On Friday, March 2, 2018, Editors Nova Scotia presented two half-day workshops with Carolyn Brown, Certified Professional Editor and Editor in the Life Sciences.
Carolyn is a scientific and medical writer, editor and publishing consultant with 18 years’ experience at Canada’s two largest scientific publishers. In her current consulting work, she writes articles on medical topics for Nature and the Canadian Medical Association Journal, and edits journal articles, technical reports and fact sheets for the public in a variety of sciences. She has taught scientists in Mexico how to write articles for journal publication. Her own training includes the Banff Science Communications course, led by noted science popularizer Jay Ingram. She is an accredited Editor in the Life Sciences through the Board of Editors in the Life Sciences and a Certified Professional Editor through Editors Canada. She is the author of the chapter on citation in Editing Canadian English, 3rd edition, and a perennial seminar leader.
From 9 a.m. to noon Carolyn focused on stylistic editing. Editors Canada’s professional editorial standards define stylistic editing as “editing to clarify meaning, improve flow, and smooth language.” It is the domain of those editors who want to communicate: to get the message from the author to the reader accurately, honestly, and even elegantly. It also relies on developing that rare commodity, editorial judgment.
Expectations for stylistic editing can vary widely. This seminar looked at how stylistic editing is done in a variety of publishing settings. Some of the topics covered were:
The context for stylistic editing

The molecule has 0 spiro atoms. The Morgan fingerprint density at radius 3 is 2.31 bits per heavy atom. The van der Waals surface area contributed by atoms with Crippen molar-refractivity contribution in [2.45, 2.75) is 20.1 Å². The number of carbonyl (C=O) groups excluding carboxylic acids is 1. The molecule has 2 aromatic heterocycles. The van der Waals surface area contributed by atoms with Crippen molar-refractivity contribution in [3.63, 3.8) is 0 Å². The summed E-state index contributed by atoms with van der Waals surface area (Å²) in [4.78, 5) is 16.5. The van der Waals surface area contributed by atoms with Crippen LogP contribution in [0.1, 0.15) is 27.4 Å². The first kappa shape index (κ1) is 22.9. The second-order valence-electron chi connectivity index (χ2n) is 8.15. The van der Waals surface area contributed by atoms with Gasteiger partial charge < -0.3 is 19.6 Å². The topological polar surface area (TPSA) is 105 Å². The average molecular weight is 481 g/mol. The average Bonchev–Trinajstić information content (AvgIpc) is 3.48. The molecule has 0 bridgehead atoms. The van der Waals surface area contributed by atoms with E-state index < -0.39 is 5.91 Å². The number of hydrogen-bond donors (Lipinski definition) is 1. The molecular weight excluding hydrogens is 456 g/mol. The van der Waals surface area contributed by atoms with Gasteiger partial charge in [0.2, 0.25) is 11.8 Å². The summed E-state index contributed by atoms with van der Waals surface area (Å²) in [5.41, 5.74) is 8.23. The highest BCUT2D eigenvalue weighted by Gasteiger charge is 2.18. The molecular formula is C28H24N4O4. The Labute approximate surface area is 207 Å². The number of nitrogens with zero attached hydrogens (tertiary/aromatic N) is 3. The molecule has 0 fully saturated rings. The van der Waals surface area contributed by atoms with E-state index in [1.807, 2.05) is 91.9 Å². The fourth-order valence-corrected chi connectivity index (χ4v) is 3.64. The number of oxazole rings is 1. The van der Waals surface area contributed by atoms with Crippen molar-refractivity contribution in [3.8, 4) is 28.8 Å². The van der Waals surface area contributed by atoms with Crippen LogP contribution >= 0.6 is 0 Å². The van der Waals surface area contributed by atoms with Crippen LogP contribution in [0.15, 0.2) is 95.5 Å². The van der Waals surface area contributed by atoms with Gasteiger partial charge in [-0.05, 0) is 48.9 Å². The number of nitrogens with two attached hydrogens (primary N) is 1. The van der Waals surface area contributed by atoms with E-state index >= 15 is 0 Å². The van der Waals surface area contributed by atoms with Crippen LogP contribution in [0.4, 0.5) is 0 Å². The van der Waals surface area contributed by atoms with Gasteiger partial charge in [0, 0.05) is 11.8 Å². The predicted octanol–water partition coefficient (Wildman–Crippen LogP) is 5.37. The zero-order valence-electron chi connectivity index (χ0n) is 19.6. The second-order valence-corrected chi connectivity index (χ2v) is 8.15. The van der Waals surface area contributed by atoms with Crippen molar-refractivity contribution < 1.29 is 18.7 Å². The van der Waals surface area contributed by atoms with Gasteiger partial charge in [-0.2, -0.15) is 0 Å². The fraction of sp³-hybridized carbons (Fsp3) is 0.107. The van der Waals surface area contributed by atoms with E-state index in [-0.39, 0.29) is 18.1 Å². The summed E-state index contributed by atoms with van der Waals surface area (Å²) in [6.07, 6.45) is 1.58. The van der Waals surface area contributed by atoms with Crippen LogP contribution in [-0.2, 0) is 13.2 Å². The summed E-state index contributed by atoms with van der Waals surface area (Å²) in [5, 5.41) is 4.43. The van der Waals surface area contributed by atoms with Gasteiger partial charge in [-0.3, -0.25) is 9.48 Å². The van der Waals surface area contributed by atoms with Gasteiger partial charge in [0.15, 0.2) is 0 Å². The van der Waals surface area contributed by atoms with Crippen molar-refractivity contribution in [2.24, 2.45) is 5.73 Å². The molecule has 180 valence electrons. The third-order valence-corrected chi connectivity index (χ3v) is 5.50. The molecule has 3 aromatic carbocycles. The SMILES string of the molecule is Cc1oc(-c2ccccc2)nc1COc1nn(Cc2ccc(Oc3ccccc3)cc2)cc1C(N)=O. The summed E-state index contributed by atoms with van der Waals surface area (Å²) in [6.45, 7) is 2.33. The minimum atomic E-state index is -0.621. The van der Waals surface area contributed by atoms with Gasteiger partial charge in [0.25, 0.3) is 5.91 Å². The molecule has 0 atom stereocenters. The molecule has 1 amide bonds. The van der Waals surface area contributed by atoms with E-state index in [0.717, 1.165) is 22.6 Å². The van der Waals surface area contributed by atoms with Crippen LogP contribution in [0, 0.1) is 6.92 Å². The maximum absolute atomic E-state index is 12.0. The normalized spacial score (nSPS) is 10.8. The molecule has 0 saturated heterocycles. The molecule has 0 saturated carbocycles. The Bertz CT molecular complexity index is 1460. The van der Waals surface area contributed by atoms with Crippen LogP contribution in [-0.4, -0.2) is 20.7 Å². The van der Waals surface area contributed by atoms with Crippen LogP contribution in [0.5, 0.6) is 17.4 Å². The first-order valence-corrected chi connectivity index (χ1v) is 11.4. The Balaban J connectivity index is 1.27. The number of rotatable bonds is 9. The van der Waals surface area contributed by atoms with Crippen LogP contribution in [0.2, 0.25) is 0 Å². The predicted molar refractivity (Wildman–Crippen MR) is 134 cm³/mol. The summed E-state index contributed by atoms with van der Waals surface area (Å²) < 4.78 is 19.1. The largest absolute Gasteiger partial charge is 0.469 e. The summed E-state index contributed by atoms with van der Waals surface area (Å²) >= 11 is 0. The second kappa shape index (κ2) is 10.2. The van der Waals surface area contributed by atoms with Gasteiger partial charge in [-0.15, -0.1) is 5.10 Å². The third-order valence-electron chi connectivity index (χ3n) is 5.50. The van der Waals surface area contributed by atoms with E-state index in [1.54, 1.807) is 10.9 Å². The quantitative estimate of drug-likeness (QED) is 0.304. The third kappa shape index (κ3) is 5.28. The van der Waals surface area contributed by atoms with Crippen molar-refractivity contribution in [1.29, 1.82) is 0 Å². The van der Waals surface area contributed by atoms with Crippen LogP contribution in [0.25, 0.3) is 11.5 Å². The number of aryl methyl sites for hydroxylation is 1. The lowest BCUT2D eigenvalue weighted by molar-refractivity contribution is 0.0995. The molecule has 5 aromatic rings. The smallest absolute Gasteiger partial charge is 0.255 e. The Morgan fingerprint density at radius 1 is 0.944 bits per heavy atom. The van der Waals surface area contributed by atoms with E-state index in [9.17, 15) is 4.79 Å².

How can editors adapt to the needs of their employers and clients?
Who are the readers, and how does that determine the approach to stylistic editing?
What is the medium, and how does that affect the approach?
Who is the author, and how will the stylistic editor communicate and negotiate with the author?
Judgment in approaching editing decisions
Paragraph-level decisions (length, structure, logical flow, connection with other paragraphs)
Sentence-level decisions (length, sentence construction, logical flow, connectors, as well as common problems such as passive voice, noun strings, etc.)
Word-level decisions (word choice geared to readers, omission of unnecessary words)
This seminar involved tales from the trenches (Carolyn is a masterful and highly entertaining storyteller!), lively discussions, and hands-on exercises. An enriching and informative session devoted to our craft.
From 1 p.m. to 4 p.m. the focus was on Citing It Right.
For writers and editors of any scholarly work, understanding citation is critical. Having a good grasp of the elements of citation helps writers and editors move seamlessly from one citation system to another. This seminar took participants through the principles of citation and reviewed major citation systems. We discussed reference management software and looked at editing approaches.
The event was held at the very funky 1313 Hollis Street in downtown Halifax. Delicious coffee, treats, and lunch were provided by Norbert’s Good Food.